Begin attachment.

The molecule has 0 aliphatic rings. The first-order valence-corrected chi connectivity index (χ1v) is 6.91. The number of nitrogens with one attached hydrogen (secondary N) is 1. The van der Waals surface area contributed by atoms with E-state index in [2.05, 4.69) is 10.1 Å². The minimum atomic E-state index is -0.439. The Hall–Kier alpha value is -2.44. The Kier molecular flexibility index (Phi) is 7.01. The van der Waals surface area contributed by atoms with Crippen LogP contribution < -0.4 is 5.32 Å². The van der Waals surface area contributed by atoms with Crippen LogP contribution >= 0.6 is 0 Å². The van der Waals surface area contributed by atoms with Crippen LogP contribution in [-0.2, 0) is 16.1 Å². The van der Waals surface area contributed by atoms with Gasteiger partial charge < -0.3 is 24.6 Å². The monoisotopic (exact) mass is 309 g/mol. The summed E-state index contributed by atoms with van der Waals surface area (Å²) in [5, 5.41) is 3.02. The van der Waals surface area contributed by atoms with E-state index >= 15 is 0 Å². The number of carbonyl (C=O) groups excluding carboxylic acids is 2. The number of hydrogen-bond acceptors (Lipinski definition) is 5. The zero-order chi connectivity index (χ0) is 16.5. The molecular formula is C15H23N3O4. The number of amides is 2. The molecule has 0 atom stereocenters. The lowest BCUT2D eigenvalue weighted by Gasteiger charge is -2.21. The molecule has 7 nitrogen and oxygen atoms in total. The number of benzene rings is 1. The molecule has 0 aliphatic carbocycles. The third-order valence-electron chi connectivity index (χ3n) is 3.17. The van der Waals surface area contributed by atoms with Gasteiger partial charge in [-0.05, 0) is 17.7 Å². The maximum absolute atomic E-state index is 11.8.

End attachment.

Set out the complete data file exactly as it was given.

The molecule has 0 aliphatic rings. The first-order valence-corrected chi connectivity index (χ1v) is 6.91. The number of nitrogens with one attached hydrogen (secondary N) is 1. The van der Waals surface area contributed by atoms with E-state index in [2.05, 4.69) is 10.1 Å². The minimum atomic E-state index is -0.439. The Hall–Kier alpha value is -2.44. The Kier molecular flexibility index (Phi) is 7.01. The van der Waals surface area contributed by atoms with Crippen LogP contribution < -0.4 is 5.32 Å². The van der Waals surface area contributed by atoms with Crippen LogP contribution >= 0.6 is 0 Å². The van der Waals surface area contributed by atoms with Crippen LogP contribution in [-0.2, 0) is 16.1 Å². The van der Waals surface area contributed by atoms with Gasteiger partial charge < -0.3 is 24.6 Å². The monoisotopic (exact) mass is 309 g/mol. The summed E-state index contributed by atoms with van der Waals surface area (Å²) in [5, 5.41) is 3.02. The van der Waals surface area contributed by atoms with E-state index >= 15 is 0 Å². The number of carbonyl (C=O) groups excluding carboxylic acids is 2. The number of hydrogen-bond acceptors (Lipinski definition) is 5. The zero-order chi connectivity index (χ0) is 16.5. The molecular formula is C15H23N3O4. The number of amides is 2. The molecule has 0 atom stereocenters. The lowest BCUT2D eigenvalue weighted by Gasteiger charge is -2.21. The molecule has 7 nitrogen and oxygen atoms in total. The number of benzene rings is 1. The molecule has 0 aliphatic carbocycles. The third-order valence-electron chi connectivity index (χ3n) is 3.17. The van der Waals surface area contributed by atoms with Gasteiger partial charge in [-0.05, 0) is 17.7 Å². The maximum absolute atomic E-state index is 11.8.